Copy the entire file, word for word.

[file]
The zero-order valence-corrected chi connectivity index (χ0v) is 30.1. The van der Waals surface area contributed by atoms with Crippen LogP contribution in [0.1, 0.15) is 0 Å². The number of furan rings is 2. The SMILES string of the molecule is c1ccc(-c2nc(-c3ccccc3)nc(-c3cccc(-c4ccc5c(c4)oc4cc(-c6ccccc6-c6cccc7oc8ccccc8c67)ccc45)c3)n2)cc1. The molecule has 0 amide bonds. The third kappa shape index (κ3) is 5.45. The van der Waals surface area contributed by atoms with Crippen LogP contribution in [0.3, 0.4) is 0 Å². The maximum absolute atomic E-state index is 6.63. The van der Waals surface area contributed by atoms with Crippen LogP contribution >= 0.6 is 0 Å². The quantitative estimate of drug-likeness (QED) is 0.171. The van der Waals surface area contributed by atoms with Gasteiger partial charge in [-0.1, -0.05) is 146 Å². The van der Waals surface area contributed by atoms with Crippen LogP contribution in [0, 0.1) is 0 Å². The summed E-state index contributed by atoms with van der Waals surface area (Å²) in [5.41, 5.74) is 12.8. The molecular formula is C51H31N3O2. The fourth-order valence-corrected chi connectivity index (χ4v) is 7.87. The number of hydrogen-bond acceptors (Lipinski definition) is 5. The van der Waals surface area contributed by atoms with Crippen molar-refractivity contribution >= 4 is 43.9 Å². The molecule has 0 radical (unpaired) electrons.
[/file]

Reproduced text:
The zero-order valence-corrected chi connectivity index (χ0v) is 30.1. The van der Waals surface area contributed by atoms with Crippen LogP contribution in [0.1, 0.15) is 0 Å². The number of furan rings is 2. The SMILES string of the molecule is c1ccc(-c2nc(-c3ccccc3)nc(-c3cccc(-c4ccc5c(c4)oc4cc(-c6ccccc6-c6cccc7oc8ccccc8c67)ccc45)c3)n2)cc1. The molecule has 0 amide bonds. The third kappa shape index (κ3) is 5.45. The van der Waals surface area contributed by atoms with Crippen LogP contribution in [0.3, 0.4) is 0 Å². The maximum absolute atomic E-state index is 6.63. The van der Waals surface area contributed by atoms with Crippen LogP contribution >= 0.6 is 0 Å². The quantitative estimate of drug-likeness (QED) is 0.171. The van der Waals surface area contributed by atoms with Gasteiger partial charge in [-0.1, -0.05) is 146 Å². The van der Waals surface area contributed by atoms with Crippen LogP contribution in [0, 0.1) is 0 Å². The summed E-state index contributed by atoms with van der Waals surface area (Å²) in [5.41, 5.74) is 12.8. The molecular formula is C51H31N3O2. The fourth-order valence-corrected chi connectivity index (χ4v) is 7.87. The number of hydrogen-bond acceptors (Lipinski definition) is 5. The van der Waals surface area contributed by atoms with Crippen molar-refractivity contribution >= 4 is 43.9 Å². The molecule has 0 radical (unpaired) electrons.